Big windows can be horrible if all you’ve got to look at is the inside of someone else’s house. If that’s the view you get, you have a sort of forced intimacy with whoever lives across – you know they see you, and you know that they know that you can see them. It can become very awkward, trying to time things right so as not to spy on each other. Maybe then you both become recluses and never catch a ray of sunlight.

We don’t have those kind of big windows. Ours overlook a relatively large oval-shaped park, surrounded by trees and lined by paths going around and through it. There are benches there where the Filipinos hang out and talk while their elderly charges sit, awkwardly, either unable or unwilling to talk with their peers. There are mothers and fathers walking strollers along the paths, trying to lull to sleep screaming babies, or maybe just sitting by empty strollers while their toddlers delight in the sandbox and the wooden pirate ship that dominates it. There are elementary-school kids and high-school teenagers walking to and from school every day, backpacks weighing them down, some in groups and some alone and some even more alone than the others. These are the things we see during the day.

At night, it’s harder to see. The lamps in the park are yellow and dim and sometimes blown out or simply not turned on. So we use our ears instead of our eyes. On some nights, we can hear teenagers sitting on the benches, whistling and yelling, the glowing red of their cigarettes the only light in the park. On other nights, it’s so silent out there that we long for a storm to come along, to thunder in the sky, to pour down rain so we can hear the tip-tap-drip on our windows.

The best nights, though, are when the night birds sing. We’ve never yet seen them, only heard them. Their cry is shrill, like a whistle, but it’s melodic as well. They seem to be yearning for something, missing something or someone so deeply that it hurts them. Their sound makes our hearts melt a little bit, and even as we smile and pause to listen to their lonely, beautiful cries, our hearts seem to tug at us, feeling a little sore and swollen all of a sudden. Our night birds let us share their desperate want for something unnameable, they nurture our longings, even if we don’t realize it’s happening.

I sometimes wonder if our night birds are like emotions – unseen, only heard somewhere deep, sometimes shrilly enough that it’s impossible to ignore them.

Forever Graveyard

In the silence of the night, the spirits emerged.

Some of the spirits were elderly men and women, and they simply sat upon their graves, unmoving. They’d had a lifetime of movement and felt they’d earned their eternal rest. Others, the younger spirits mostly, frisked about, dancing and playing with the shadows and with each other. Ghostly mothers held onto equally ghostly babies, and ghostly fathers held the hands of young and ghostly children. Some families reunited, as they did every night, at one of the picnic tables in a far corner or between the trees amidst the graves. Some old lovers replayed their quarrels and affairs, frowning and smiling accordingly.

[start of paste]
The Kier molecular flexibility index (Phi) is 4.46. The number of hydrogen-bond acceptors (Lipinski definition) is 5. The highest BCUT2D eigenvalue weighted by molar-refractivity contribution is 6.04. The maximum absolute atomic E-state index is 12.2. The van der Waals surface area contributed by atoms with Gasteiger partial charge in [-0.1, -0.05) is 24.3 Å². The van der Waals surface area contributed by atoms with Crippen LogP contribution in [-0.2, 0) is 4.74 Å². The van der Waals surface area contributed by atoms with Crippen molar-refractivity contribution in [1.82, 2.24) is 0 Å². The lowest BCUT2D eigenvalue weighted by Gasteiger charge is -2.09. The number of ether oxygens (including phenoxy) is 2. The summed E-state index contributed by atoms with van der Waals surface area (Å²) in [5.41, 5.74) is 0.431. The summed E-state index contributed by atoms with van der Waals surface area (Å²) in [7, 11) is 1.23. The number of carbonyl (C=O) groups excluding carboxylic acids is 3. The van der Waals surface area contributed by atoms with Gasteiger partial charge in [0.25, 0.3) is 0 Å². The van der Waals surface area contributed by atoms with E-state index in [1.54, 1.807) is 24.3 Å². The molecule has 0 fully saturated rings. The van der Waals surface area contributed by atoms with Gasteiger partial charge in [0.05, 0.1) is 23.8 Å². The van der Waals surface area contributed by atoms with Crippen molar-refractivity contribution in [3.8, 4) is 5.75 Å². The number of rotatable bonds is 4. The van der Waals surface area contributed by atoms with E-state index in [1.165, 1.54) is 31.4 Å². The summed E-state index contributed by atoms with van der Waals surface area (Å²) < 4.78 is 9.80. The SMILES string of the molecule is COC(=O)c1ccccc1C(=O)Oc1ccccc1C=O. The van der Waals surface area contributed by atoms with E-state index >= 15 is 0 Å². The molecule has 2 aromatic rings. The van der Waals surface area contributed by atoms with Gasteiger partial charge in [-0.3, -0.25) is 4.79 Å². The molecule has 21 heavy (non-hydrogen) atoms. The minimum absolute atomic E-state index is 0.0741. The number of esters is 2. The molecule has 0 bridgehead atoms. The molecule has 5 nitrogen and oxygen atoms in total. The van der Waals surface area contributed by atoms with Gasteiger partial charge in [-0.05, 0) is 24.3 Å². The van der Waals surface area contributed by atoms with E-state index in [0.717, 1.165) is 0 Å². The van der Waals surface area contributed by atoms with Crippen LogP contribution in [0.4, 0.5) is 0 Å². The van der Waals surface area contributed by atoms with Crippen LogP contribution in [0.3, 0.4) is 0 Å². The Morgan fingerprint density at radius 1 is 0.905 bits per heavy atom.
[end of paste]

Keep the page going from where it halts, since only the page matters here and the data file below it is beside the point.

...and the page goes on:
All in perfect silence. Someone walking outside the graveyard wall wouldn’t have heard a thing besides the rustle of the leaves in the wind or the scurry of a squirrel across the grass. If someone were to look over the wall, however, things would have been different.

It was very fortunate, the spirits of the graveyard agreed again and again, that there was a wall built around this particular graveyard. It was much too high for anyone to be able to peer in, and it had no easy footholds for a determined climber to take advantage of. The few who had managed to look over – by bringing a ladder, or by standing on someone’s shoulders, say – had been in such shock that they’d either never spoken of what they’d seen or had been carted off to a small padded room somewhere if they had spoken of it.

So the spirits of the graveyard replayed their lives night after night, laughing at the same jokes and dancing the same dances, waiting for something to change. But it never did. They never got bored, though. Their concept of forever was no different than their concept of now.

The only noteworthy events were when new spirits joined the old, and when that happened it was a grand occasion for all. It made even the new spirits forget what a different, what a sad, party was being had for them the next day or the day after that.